PARIS, Aug 26 (Reuters) - As France’s firebrand economy minister, Arnaud Montebourg loved setting off political bombs. But this time, one may have exploded on him earlier than he expected.
The self-styled economic protectionist had made little secret of his intention to leave Francois Hollande’s government at some point before the 2017 election - possibly to try and secure the Socialist Party ticket to run as president himself.
But the question is whether his unexpected cabinet eviction on Monday, which came after a weekend outburst against budgetary rigour, will end up weakening or strengthening the hand of the 51-year-old leftist in the wrangling over the direction of French reform to come.
“Montebourg was always going to make a dramatic exit as he does not want to be associated with the Hollande shipwreck,” one finance ministry veteran told Reuters before this week’s events, the latest to rock Hollande’s troubled two-year presidency.
“But too soon would be difficult for him because he does not have many followers,” he added of a figure who, despite his ability to grab headlines, does not have a power base in the Socialist Party where Hollande-backers occupy key roles.
A reflective Montebourg conceded on prime-time television late Monday he had not expected things to accelerate so quickly.
“I will now start looking for a job, like many other French people,” he quipped, insisting he would continue to fight to uphold France’s industrial heritage and Socialist values.
While few expect him to be out of the limelight for long, the near-term future remains uncertain for the politician who won international fame this year for forcing General Electric to sweeten its tie-up offer to French industrial group Alstom.
While he is unrepentant over his attacks on budget discipline and calls for Hollande to abandon his increasingly pro-business line and do more to help the poor and unemployed, Montebourg insists he will back the new government - for now.
Moreover his scope for creating a stir is, for the time being, relatively limited.
France’s Constitution gives the president powerful tools to stay in power and quash dissent even with a fragile majority: article 49-3 allows him to push through a bill without a vote unless opponents table and vote a no-confidence motion.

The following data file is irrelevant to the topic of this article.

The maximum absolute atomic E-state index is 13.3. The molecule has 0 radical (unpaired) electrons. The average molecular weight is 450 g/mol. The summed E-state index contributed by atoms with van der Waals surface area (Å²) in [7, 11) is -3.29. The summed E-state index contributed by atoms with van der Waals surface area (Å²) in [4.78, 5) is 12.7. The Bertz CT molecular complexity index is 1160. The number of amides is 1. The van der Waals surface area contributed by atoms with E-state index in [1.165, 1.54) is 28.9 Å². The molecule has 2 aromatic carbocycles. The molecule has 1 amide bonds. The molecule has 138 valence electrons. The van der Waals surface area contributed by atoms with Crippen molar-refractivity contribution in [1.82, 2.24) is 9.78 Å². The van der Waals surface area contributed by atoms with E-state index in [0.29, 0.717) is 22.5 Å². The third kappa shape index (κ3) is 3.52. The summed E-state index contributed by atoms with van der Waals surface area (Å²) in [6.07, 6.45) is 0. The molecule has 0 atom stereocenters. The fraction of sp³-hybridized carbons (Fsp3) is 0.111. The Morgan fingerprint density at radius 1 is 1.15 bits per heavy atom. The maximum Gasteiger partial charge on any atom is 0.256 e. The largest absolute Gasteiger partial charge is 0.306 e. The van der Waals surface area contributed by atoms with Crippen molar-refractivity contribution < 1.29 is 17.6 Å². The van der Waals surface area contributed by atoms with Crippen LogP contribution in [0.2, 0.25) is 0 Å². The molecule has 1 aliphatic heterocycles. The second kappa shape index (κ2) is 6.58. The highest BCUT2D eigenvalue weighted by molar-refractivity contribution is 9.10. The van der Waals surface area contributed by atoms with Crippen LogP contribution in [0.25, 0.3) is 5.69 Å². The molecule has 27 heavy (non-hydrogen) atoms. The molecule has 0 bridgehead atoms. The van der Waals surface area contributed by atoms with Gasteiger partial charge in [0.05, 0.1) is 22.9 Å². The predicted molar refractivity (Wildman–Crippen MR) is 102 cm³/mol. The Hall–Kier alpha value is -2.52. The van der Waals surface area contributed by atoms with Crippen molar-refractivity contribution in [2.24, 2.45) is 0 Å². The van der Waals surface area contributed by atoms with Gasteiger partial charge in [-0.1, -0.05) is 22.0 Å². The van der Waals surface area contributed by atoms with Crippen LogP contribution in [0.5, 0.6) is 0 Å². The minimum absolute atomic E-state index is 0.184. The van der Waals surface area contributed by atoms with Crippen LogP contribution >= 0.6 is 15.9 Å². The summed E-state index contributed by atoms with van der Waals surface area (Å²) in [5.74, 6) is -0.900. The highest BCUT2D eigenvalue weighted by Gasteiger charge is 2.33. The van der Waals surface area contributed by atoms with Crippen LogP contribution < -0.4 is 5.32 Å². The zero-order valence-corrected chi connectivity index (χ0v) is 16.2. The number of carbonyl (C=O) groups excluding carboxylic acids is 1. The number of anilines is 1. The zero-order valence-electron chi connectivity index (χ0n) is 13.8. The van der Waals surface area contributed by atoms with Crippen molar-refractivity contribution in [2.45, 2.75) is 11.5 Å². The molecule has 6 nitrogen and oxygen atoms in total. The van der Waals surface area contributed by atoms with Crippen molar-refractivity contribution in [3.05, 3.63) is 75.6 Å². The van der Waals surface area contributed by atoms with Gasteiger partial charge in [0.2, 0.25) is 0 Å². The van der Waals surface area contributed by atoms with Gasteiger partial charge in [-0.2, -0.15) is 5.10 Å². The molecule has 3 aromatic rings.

Trained lawyer Montebourg is something of an outsider in French elite circles, not having attended the ENA civil service school like Hollande and many top French officials.
In a country of life-serving politicians, Montebourg only had his first government job when he became Industry Minister in 2012, a role he used to champion “buy French” policies and seek to rescue businesses from bankruptcy or foreign takeovers.
Moreover, he does not have a seat in parliament or any other political mandate from which to make himself heard.
Barely a dozen lawmakers are estimated to pledge allegiance to Montebourg - making it hard for him to nurture a new rebellion even if he wanted to.
“Montebourg acquired gravitas thanks to his time as minister ... He has no interest in harming that image,” said Stephane Rozes, head of Cap political analysis.
Yet longer term, Montebourg’s prospects look more promising.
With undoubted charisma and oratory skills, Montebourg came in a strong third in the Socialist party’s competition for the party’s 2012 presidential ticket and surveys place him far ahead of Hollande in terms of popularity today.
While the incumbent is stuck with a record low rating of 17 percent, 46 percent of French considered Montebourg an asset to the government, an Ifop poll showed last month.
Although his “buy French” campaign has had mixed results, it made him a household name - especially after he posed for a magazine cover in a Breton jersey holding a kitchen food-mixer.
Although they do not recognise him as their leader, rebel Socialist lawmakers were quick to condemn his eviction, adding they saw “convergence” with Montebourg. Moreover the ecologist Green party and France’s splintered left are all unhappy with Hollande’s new centrist path.
Already, the 2015 budget, due to be drafted by the new government by end-September and to be voted on in parliament by year-end, will be the first major test of the extent to which Montebourg will try to weigh from the sidelines and influence rebel lawmakers.
Some 40-odd rebel Socialist backbenchers this year abstained in a vote over Hollande’s reform path based on public spending savings and business tax cuts.
“There is a majority in the National Assembly and in the country for another policy focused on social progress,” said one Socialist backbencher Pouria Amirshahi, bemoaning Montebourg’s departure. (Additional reporting by Jean-Baptiste Vey and Julien Ponthus; Editing by Mark John and Anna Willard)